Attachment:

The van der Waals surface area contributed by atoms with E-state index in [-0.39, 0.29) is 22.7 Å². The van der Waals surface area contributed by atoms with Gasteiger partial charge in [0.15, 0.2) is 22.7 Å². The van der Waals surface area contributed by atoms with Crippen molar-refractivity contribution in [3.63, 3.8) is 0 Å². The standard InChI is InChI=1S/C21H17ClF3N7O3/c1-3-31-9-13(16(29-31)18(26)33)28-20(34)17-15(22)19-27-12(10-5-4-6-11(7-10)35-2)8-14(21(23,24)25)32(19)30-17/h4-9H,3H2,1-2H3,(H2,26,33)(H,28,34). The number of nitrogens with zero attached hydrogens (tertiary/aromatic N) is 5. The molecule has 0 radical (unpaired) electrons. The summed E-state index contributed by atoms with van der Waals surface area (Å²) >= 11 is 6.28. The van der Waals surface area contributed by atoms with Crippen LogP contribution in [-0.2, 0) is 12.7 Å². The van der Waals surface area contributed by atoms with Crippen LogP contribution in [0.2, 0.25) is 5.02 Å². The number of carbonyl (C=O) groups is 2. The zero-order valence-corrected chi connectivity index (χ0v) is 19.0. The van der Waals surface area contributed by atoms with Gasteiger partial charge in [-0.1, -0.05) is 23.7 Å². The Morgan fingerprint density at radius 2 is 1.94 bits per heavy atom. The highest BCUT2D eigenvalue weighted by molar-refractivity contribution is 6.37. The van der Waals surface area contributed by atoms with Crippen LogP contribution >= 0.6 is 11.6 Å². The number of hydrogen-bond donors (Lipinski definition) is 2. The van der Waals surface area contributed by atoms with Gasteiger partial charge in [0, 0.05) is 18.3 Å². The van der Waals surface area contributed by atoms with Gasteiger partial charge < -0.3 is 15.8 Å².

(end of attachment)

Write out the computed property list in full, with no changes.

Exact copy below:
The van der Waals surface area contributed by atoms with E-state index in [-0.39, 0.29) is 22.7 Å². The van der Waals surface area contributed by atoms with Gasteiger partial charge in [0.15, 0.2) is 22.7 Å². The van der Waals surface area contributed by atoms with Crippen molar-refractivity contribution in [3.63, 3.8) is 0 Å². The standard InChI is InChI=1S/C21H17ClF3N7O3/c1-3-31-9-13(16(29-31)18(26)33)28-20(34)17-15(22)19-27-12(10-5-4-6-11(7-10)35-2)8-14(21(23,24)25)32(19)30-17/h4-9H,3H2,1-2H3,(H2,26,33)(H,28,34). The number of nitrogens with zero attached hydrogens (tertiary/aromatic N) is 5. The molecule has 0 radical (unpaired) electrons. The summed E-state index contributed by atoms with van der Waals surface area (Å²) >= 11 is 6.28. The van der Waals surface area contributed by atoms with Crippen LogP contribution in [-0.2, 0) is 12.7 Å². The van der Waals surface area contributed by atoms with Crippen LogP contribution in [0.2, 0.25) is 5.02 Å². The number of carbonyl (C=O) groups is 2. The zero-order valence-corrected chi connectivity index (χ0v) is 19.0. The van der Waals surface area contributed by atoms with Gasteiger partial charge in [-0.1, -0.05) is 23.7 Å². The Morgan fingerprint density at radius 2 is 1.94 bits per heavy atom. The highest BCUT2D eigenvalue weighted by molar-refractivity contribution is 6.37. The van der Waals surface area contributed by atoms with Crippen LogP contribution >= 0.6 is 11.6 Å². The number of hydrogen-bond donors (Lipinski definition) is 2. The van der Waals surface area contributed by atoms with Gasteiger partial charge in [0, 0.05) is 18.3 Å². The van der Waals surface area contributed by atoms with Gasteiger partial charge < -0.3 is 15.8 Å².